Fed Judge Bans Ex-Ill. Gov. Blago From Tweeting in Court
Trying to silence ex-Ill. Gov. Rod Blagojevich is almost as challenging as capping the oil spill in the Gulf.
Still, U.S. District Judge James Zagel, who is presiding over Blagojevich’s public corruption trial in Chicago, thought he’d try to slow the word spillage a little.
Just before opening statements on Tuesday, Zagel banned Blagojevich from tweeting from the courtroom, according to the Chicago Tribune.
“The technologically-challenged ex-governor joined Twitter earlier this month, but most of his milquetoast, 140-character messages seem to be written by his publicist,” Bob Secter of the Tribune wrote. “After all, Blagojevich didn’t even know how to send a text message or open a Word file on the “Celebrity Apprentice” when it was filmed last year.”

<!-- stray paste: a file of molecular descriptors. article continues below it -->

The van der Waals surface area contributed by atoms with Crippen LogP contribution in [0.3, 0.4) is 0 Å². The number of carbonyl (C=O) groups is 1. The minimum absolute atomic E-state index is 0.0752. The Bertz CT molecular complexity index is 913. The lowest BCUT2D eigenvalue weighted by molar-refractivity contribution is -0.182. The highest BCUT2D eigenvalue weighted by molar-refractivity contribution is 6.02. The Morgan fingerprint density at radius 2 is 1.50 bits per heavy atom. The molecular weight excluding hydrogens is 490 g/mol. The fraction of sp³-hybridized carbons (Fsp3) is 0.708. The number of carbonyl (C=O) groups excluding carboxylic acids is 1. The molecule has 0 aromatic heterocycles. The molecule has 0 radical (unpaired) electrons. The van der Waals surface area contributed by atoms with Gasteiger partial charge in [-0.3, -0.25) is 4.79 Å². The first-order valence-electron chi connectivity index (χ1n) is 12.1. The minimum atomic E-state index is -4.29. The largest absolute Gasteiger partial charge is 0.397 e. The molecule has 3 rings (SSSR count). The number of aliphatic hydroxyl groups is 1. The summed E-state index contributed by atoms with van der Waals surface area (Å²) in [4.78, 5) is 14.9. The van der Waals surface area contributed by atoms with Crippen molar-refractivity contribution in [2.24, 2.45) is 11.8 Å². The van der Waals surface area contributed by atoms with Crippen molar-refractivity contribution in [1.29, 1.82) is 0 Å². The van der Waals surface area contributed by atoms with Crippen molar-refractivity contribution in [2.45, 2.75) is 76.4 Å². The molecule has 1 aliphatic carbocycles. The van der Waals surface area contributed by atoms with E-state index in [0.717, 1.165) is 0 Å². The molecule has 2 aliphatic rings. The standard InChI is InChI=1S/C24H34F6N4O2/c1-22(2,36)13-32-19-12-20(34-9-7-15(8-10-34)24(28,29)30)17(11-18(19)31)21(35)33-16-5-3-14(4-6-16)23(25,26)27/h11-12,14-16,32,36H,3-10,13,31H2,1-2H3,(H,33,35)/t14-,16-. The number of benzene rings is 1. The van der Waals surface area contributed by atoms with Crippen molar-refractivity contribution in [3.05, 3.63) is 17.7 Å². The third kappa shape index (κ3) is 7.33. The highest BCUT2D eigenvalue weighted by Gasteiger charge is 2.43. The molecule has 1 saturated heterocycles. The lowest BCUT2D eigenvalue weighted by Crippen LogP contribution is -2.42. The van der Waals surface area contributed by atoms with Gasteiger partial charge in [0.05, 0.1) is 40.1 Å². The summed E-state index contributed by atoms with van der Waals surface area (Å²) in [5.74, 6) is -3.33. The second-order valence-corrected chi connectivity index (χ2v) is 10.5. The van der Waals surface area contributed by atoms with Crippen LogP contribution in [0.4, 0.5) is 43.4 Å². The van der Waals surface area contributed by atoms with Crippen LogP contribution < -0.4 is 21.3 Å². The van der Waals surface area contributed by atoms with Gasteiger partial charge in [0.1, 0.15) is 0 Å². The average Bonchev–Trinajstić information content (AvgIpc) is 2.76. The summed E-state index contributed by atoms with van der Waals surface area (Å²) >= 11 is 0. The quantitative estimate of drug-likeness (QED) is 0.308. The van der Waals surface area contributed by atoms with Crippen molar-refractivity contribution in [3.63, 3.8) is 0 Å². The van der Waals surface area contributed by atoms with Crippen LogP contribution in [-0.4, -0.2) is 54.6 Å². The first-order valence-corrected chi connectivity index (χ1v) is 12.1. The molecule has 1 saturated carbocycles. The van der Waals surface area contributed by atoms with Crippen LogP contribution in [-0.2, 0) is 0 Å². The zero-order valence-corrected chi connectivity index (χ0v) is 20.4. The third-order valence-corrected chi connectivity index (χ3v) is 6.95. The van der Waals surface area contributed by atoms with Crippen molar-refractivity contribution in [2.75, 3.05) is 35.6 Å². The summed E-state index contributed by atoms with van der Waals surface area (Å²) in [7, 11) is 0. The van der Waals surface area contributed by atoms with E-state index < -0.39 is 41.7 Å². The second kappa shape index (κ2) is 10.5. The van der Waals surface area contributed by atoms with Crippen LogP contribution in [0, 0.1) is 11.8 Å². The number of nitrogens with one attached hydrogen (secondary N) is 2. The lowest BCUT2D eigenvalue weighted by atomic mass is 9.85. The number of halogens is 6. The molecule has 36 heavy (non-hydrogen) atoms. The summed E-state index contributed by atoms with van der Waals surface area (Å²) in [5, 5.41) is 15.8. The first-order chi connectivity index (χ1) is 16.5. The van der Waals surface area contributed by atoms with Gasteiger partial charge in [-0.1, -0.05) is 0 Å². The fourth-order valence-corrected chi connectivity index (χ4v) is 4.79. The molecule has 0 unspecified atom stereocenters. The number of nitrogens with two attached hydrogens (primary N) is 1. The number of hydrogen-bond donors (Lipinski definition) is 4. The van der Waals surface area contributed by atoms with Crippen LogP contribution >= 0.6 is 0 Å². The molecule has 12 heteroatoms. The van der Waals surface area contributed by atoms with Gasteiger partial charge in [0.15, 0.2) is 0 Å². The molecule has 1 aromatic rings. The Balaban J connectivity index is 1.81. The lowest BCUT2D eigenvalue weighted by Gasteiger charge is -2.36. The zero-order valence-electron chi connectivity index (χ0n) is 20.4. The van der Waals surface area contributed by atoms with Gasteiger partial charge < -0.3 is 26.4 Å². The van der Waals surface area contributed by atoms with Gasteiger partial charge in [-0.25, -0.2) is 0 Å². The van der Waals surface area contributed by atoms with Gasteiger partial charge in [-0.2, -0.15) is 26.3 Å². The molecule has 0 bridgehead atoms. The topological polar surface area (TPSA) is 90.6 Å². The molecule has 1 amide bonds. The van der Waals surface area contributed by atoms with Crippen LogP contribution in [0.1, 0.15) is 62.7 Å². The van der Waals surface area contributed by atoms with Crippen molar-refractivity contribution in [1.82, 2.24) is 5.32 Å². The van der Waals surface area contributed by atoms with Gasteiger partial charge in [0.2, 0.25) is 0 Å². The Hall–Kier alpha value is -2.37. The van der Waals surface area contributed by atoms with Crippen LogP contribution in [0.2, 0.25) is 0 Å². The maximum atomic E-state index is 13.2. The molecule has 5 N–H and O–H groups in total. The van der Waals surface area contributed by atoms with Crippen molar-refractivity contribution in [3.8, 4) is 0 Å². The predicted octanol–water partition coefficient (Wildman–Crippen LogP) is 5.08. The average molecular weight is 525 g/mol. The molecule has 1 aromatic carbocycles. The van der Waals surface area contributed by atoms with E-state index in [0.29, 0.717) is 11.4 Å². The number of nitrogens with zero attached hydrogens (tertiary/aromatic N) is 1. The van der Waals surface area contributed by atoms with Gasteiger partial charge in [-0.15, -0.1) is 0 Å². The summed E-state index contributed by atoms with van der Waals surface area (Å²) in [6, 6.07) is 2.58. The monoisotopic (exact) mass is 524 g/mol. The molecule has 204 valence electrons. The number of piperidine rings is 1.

Blagojevich, who seems to have a love with cameras and microphones, can still talk with the media outside of court, the Trib reported.
But the judge warned Blagojevich that his “repeated public statements” could be used against him if he testifies during the trial, the paper reported.
- Read Opening Statements (Chicago Tribune)
- Read CBS2 Chicago Account
- Blagojevich Didn’t Take a Dime, Attorneys Say (AP)
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